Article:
Neil Giraldo got the drum sound on this track with a LinnDrum machine, which was one of the first units that used real drum samples rather than synthesized sounds. He had just gotten the unit and was playing around with it when he came up with the sound.
In 2009, Jordin Sparks paid a certain homage to this song on her track "Battlefield," where she sings: "Why does love always feel like a battlefield."
This song plays a big role in the 2004 movie 13 Going on 30, where "love is a battlefield" is Jennifer Garner's mantra. Garner, who becomes a 13-year-old from the '80s transformed into a 30-year-old, sings it with some young girls she is helping to learn about love.
Check out the bass line on this track. Benatar's bass player, Roger Capps, says it's his favorite. Capps, who co-wrote "Hell Is For Children," played on the album, but left the band before it was released.
Barry from Sauquoit, NyOn December 4th, 1983 "Love Is A Battlefield" by Pat Benatar peaked at #5 (for 1 week) on Billboard's Hot Top 100 chart; it had entered the chart on September 24th at position #78 and stayed on the Top 100 for 18 weeks... On October 16th, 1983 it reached #1 (for 1 week) on Billboard's Mainstream Rock Tracks chart... And on February 13th, 1984 it also reached #1 (for 5 weeks) on the Australian Kent Music Report chart... Ms. Benatar, born Patricia Mae Andrzejewski, will celebrate her 61st birthday next month on January 10th, 2014.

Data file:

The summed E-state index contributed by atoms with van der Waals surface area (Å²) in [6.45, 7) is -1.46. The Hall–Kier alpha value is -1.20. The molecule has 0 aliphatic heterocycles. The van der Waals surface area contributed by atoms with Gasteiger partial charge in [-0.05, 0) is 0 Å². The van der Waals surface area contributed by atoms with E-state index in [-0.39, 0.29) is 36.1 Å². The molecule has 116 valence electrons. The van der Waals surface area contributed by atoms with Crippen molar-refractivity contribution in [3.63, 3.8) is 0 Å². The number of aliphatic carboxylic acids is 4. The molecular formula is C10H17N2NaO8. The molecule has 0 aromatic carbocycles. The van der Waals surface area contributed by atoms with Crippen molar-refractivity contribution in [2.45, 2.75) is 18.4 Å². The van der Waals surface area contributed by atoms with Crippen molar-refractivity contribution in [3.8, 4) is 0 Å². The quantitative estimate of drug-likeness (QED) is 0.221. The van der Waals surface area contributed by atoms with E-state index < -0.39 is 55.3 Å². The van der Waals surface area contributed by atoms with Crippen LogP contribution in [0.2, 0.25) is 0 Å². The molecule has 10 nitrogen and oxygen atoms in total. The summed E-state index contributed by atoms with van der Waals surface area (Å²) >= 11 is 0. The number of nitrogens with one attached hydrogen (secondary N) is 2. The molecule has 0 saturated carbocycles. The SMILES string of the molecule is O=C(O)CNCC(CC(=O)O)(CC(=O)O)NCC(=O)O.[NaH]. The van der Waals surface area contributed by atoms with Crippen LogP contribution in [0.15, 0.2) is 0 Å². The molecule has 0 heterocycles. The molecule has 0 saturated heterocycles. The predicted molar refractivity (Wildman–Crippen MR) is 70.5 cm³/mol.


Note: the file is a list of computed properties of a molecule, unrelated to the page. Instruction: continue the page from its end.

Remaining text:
Jeff from Austin, TxThat pimp in the video played a huge role in my childhood. My dad wasn't around much, and that pimp played a major "father" role in my life. I wouldn't be here today if it weren't for that pimp.
Bunhyung from Poland, Me"The music video got a great deal of airplay on MTV at a time when all they did was show videos."
Yeah, it was Music TV, now its just crap
Tom from Dozier, Al I liked what she did with song lyrics: she pushed them to the max, wringing everything she could out of a song. When I think about 80's hits, Pat Benatar always comes to mind.